Ministers and opposition politicians on Saturday criticized the reported terms of a deal being discussed in Geneva on Tehran’s rogue nuclear program.
Echoing Prime Minister Benjamin Netanyahu’s comments on Friday, Defense Minister Moshe Ya’alon said Saturday that a deal with Iran at this current stage would be a “historic mistake,” and warned the West against being the first to blink.
“Precisely at this time, when the regime in Tehran is in a dire economic situation and is worried about its survival, Western powers must not blink and reach an agreement with it that will provide it with breathing room for which it’s not required to give anything in return,” Ya’alon said in a press release Saturday.
“If one wants to prevent the use of force, one must know how to use tough diplomacy to bring Tehran to a point where it must decide between continued nuclear activity and its survival,” he went on.
“A deal now, under the current conditions is a historic mistake that will enable a war-mongering regime to carry on with its dangerous nuclear activities,” Ya’alon warned.
Justice Minister Tzipi Livni (Hatnua) warned that the West must not act in haste and must use the sanctions as leverage.
“At this time, when the leaders of the free world are considering a deal with Iran, it’s important to say that Iran must be prevented from acquiring a nuclear weapon, and this must be done in a such a way that is uncompromising and without scaling back sanctions before this goal is achieved. We must not act hastily,” Livni wrote on her Facebook page Saturday.
Minister of Interior Gideon Sa’ar (Likud) said the deal being discussed was “a bad deal,” and said Netanyahu had been left with no choice but to angrily and publicly oppose it.
It would have been unthinkable for Israel to have “sat in silence,” said Sa’ar, when news was emerging of a possible deal under which “Iran gets legitimacy for enrichment” and would “become a breakout state.”
Sa’ar said that Netanyahu spoke to both US President Barack Obama and Russian President Vladimir Putin, and expressed opposition to the terms, Sa’ar said.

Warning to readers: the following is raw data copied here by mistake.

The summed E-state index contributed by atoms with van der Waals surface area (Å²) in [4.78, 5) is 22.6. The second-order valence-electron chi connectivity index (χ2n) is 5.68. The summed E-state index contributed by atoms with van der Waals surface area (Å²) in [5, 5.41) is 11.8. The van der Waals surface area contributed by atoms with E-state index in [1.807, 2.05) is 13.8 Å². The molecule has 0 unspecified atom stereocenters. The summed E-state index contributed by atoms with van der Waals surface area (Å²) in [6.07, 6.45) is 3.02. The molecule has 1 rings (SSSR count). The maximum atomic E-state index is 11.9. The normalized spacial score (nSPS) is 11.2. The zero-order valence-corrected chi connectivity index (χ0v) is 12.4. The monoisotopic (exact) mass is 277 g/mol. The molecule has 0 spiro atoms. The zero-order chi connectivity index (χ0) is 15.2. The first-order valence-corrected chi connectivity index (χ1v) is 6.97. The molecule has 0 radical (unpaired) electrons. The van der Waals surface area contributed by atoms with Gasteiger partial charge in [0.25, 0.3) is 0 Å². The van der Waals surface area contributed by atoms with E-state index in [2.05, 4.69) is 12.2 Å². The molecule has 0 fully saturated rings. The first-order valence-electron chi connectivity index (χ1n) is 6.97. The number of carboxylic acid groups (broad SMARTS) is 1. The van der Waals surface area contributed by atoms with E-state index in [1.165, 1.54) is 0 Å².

Speaking on BBC Radio’s Today program, Finance Minister Yair Lapid warned Saturday that if the sanctions currently imposed on Iran were even partially lifted, it would be impossible to keep tabs on the companies wishing to do business with Iran, much less “stop the flood.”
Lapid, the Yesh Atid leader, said that the impact of the sanctions was the only reason the Iranians were sitting at the negotiating table in Geneva. Once some of the sanctions were lifted, said Lapid, “all hell is going to break loose.” Nobody would want to be the last in line to resume dealings with Iran, he warned, and thus the whole sanctions framework would be endangered. That’s why, he added, “a partial deal is even worse than no deal at all.”
Lapid’s comments came in stark contrast to Obama’s assurances Friday that even if “some very modest relief” were provided to Iran under an interim deal now, the economic pressure could be “cranked up” again if Tehran failed to come through on commitments over its rogue nuclear program.
Opposition leader Shelly Yachimovich, meanwhile, said Saturday that Israel’s position in the negotiations was difficult, as “it is very worrisome that Israel is entering the complex arena of negotiations between Iran and world powers on the nuclear issue at the peak of a crisis with the Americans.”
She said details of the terms being discussed in Geneva represented “a cause for concern” and underlined that she shared Netanyahu’s firm insistence that Iran must not be enabled to attain a nuclear weapons capability.
Labor chair Yachimovich added that the more Washington distances itself from Jerusalem as peace talks with the Palestinians stagnate, the more Israel’s influence on the Iranian issue is diminished.
Also speaking on the Iranian issue Saturday was MK Yitzhak Herzog (Labor), who called on Netanyahu to accept that his Iran policy had failed to convince world powers of Israel’s point of view.
Lamenting the fact that Israel had “no influence at all” on the negotiations currently taking place in Geneva, Herzog nevertheless urged Western powers to seize the “historic opportunity to bring about change” by “dismantling Iran’s nuclear program.”